They rented space in what had been a beauty parlor, in the former mill town of Hudson, Massachusetts. Practically all that remains of that time is a black-and-white photograph of this first headquarters. In the foreground stand four young men with short hair, wearing white shirts and skinny ties and the sort of plain black shoes that J. Edgar Hoover's men favored. They are engaged in what is obviously meant to look like routine conversation. The linoleum floor, the metal furniture, evoke motor vehicle departments, and the youths in the picture could be members of some junior chamber of commerce, playing capitalists for a day. Not shown in this bemusing picture is the shrewd and somewhat older lawyer from a large New York firm who helped Data General's founders raise their capital and who became a crucial member of their team. What also doesn't show is the fact that some of these young men were already computer engineers of no mean repute—their age in this case was no impediment, for computer engineers like athletes often blossom early.
They started Data General at an auspicious time. In the late 1960s, the period memorialized in John Brooks's The Go-Go Years, venture capital (among other things) abounded, and although they started out with only $800,000, more lay in reserve. They also entered a good territory for fledglings. They could not have dreamed of moving in on IBM's markets without truly vast amounts of capital. But the people who bought minicomputers—engineers, scientists, and, mainly, purchasing agents of OEMs—understood the machines. A new manufacturer could reach them through relatively inexpensive ads in the trade journals, and didn't need to build a service organization right away, since these customers could take care of themselves. These were also the sorts of customers who could be expected to embrace a newcomer, if the price was right; they'd prefer a bargain to a brand name.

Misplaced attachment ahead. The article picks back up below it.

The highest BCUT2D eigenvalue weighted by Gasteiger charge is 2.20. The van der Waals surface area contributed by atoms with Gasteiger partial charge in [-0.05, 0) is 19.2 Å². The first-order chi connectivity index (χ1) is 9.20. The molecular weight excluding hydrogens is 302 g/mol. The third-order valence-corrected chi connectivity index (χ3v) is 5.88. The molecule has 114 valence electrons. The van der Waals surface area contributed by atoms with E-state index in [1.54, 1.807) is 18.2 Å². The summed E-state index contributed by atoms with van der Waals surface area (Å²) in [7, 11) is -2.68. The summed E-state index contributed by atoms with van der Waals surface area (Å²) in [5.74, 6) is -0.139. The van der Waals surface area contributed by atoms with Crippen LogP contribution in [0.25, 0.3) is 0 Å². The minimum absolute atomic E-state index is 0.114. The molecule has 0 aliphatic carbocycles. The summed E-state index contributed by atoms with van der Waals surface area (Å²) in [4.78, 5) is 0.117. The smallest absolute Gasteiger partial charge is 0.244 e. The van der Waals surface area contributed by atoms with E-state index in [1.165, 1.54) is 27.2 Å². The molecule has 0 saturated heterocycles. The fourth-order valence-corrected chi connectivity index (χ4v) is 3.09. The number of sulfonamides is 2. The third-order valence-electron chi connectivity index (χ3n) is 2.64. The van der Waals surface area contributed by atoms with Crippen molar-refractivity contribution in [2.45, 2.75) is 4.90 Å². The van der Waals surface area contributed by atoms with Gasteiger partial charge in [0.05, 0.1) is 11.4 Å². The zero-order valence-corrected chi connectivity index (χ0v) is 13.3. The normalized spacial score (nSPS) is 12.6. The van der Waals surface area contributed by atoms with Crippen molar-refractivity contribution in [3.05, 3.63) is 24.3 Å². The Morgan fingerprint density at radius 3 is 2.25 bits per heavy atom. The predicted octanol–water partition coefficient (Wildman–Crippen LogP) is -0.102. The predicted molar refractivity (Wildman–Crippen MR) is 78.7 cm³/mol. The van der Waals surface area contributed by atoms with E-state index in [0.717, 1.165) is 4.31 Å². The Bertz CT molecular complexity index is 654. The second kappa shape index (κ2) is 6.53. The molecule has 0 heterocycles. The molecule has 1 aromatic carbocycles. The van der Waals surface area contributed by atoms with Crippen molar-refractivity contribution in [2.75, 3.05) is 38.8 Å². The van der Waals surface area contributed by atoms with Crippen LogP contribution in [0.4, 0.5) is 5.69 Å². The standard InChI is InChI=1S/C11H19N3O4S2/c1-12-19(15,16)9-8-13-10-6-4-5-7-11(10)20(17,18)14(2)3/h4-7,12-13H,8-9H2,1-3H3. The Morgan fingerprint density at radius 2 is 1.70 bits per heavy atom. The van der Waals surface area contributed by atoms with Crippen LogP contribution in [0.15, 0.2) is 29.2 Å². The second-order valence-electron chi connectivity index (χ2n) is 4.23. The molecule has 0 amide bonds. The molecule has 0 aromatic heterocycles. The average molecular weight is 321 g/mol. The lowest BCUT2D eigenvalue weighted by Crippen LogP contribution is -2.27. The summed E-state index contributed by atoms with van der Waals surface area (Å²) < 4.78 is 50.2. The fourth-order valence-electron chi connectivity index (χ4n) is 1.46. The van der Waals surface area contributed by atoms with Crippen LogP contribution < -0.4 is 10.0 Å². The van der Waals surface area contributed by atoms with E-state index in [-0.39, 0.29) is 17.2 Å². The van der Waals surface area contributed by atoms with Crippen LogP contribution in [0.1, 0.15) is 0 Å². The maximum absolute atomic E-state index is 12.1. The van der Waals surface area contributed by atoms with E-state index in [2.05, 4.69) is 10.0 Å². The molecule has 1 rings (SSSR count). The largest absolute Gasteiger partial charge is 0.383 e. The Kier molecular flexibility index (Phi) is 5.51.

But around the time when Data General established itself in the beauty parlor, other entrepreneurs were starting up minicomputer companies at the rate of about one every three days. Only a few of those other new outfits survived the decade, whereas Data General, before it had exhausted its first and fairly modest dose of capital, achieved and never fell from that state of grace, a positive cash flow. Why?